The growth of bacteria may be indicated by green or gray-green colors of the surface. When lactic bacteria develop in the meat, they produce H2S from cysteine, generating an unpleasant odor and color. H2S oxidizes myoglobin to metmyoglobin, giving meat a green color (5).

Rotten meat may also be determined by the texture, and can be caused by the deterioration caused by psychrotrophic and psychrophilic. The best fresh meat is firm yet moist to the touch. Any signs of slime may be due to the growth of microorganisms (5).

Spoilage not occasioned by microorganisms can also occur. Lipid oxidation is one of the first degradative processes that occur during storage of fresh meat. 

In addition to adverse changes in the color, flavor and texture of meats, the autoxidation of unsaturated lipids and cholesterol results in the generation of aldehydes, ketones and other products characterizing rancidity and off-odors (6).

How to safely consume frozen meat after the expiration date?

To safely consume frozen meat after the expiration date, you should cook meat properly. In addition, you should follow the recommendation for safe thawing and handling meat, in order to prevent contaminations.

It is recommended to cook and consume the expired frozen meat as soon as it has been thawed.

To safely thaw meat, remove the meat from the freezer and place it in the refrigerator overnight. Alternatively, you can defrost meat in the microwave. 

According to the United States Department of Agriculture, it is recommended to cook hamburgers and ground beef mixtures such as meat loaf to 160 °F (71.1 °C) and organ and variety meats (such as heart, kidney, liver and tongue) to 160 °F (71.1 °C). 

Beef steaks and roast should be cooked to a minimum internal temperature of 145 °F (62.8 °C). For safety, you should use a food thermometer to check the internal temperature of the meat before eating and allow the meat to rest for at least three minutes before consuming (7).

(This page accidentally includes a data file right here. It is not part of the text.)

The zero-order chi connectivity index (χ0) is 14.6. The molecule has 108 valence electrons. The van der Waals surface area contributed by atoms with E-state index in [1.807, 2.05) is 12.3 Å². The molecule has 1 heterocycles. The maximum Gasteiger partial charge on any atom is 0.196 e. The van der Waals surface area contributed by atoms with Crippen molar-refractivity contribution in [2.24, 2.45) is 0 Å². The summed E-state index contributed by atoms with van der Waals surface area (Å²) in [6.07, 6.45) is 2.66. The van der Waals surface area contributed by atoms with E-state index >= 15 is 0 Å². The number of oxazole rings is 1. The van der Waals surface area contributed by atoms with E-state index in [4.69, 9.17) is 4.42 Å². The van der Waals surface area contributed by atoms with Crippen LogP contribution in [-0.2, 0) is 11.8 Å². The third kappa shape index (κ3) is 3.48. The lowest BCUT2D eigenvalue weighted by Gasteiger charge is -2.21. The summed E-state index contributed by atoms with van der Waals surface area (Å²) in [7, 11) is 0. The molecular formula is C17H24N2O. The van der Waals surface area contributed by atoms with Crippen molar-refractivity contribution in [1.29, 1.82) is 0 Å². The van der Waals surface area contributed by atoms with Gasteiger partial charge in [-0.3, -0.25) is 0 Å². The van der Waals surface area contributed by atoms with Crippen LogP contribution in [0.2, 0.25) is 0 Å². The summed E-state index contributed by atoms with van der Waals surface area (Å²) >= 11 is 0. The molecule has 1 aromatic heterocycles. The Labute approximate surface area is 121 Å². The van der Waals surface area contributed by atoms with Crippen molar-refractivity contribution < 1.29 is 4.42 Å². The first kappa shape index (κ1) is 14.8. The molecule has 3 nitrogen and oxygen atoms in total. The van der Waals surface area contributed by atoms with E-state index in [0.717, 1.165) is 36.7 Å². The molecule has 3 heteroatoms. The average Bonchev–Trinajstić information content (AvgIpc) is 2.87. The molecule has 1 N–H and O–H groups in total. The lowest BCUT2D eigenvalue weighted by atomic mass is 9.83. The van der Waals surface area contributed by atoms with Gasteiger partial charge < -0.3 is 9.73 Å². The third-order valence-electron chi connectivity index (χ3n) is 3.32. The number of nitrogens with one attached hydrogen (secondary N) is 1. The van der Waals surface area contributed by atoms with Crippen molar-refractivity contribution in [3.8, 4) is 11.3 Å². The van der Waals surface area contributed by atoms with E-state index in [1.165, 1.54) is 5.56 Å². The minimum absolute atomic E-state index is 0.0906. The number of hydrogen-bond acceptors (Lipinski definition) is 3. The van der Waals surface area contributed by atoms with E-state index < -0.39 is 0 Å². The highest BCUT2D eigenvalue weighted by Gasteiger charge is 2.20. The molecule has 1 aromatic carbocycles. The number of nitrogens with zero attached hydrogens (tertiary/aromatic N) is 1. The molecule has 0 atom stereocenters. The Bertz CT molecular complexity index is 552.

Other FAQs about Meat that you may be interested in.

Can you freeze cooked taco meat?

What’s the Difference between Barbacoa and Carnitas?


In this article, we answered the question “Can you eat frozen meat past its expiration date?”, and how long does meat last in the freezer?


  1. Evans, Judith A., ed. Frozen food science and technology. John Wiley & Sons, 2009.  
  2. Nørrung, Birgit, Jens Kirk Andersen, and Sava Buncic. Main concerns of pathogenic microorganisms in meat. Safety of meat and processed meat, 2009. 
  3. Lyashchuk, Yu O., et al. The study of persistence of microorganisms and parasites in food products. IOP Confer Ser Earth Environ Sci, 2021, 640, 6.  
  4. Vieira, Samantha A., Guodong Zhang, and Eric A. Decker. Biological implications of lipid oxidation products. J Am Oil Chem Soc, 2017, 94, 339-351.  
  5. Hernández-Macedo, Maria Lucila, Giovana Verginia Barancelli, and Carmen Josefina Contreras-Castillo. Microbial deterioration of vacuum-packaged chilled beef cuts and techniques for microbiota detection and characterization: a review. Braz J Microbiol, 2011, 42, 1-11.
  6. Gray, J. I., E. A. Gomaa, and D. J. Buckley. Oxidative quality and shelf life of meats. Meat sci, 1996, 43, 111-123.
  7. Beef from farm to table. United States Department of Agriculture.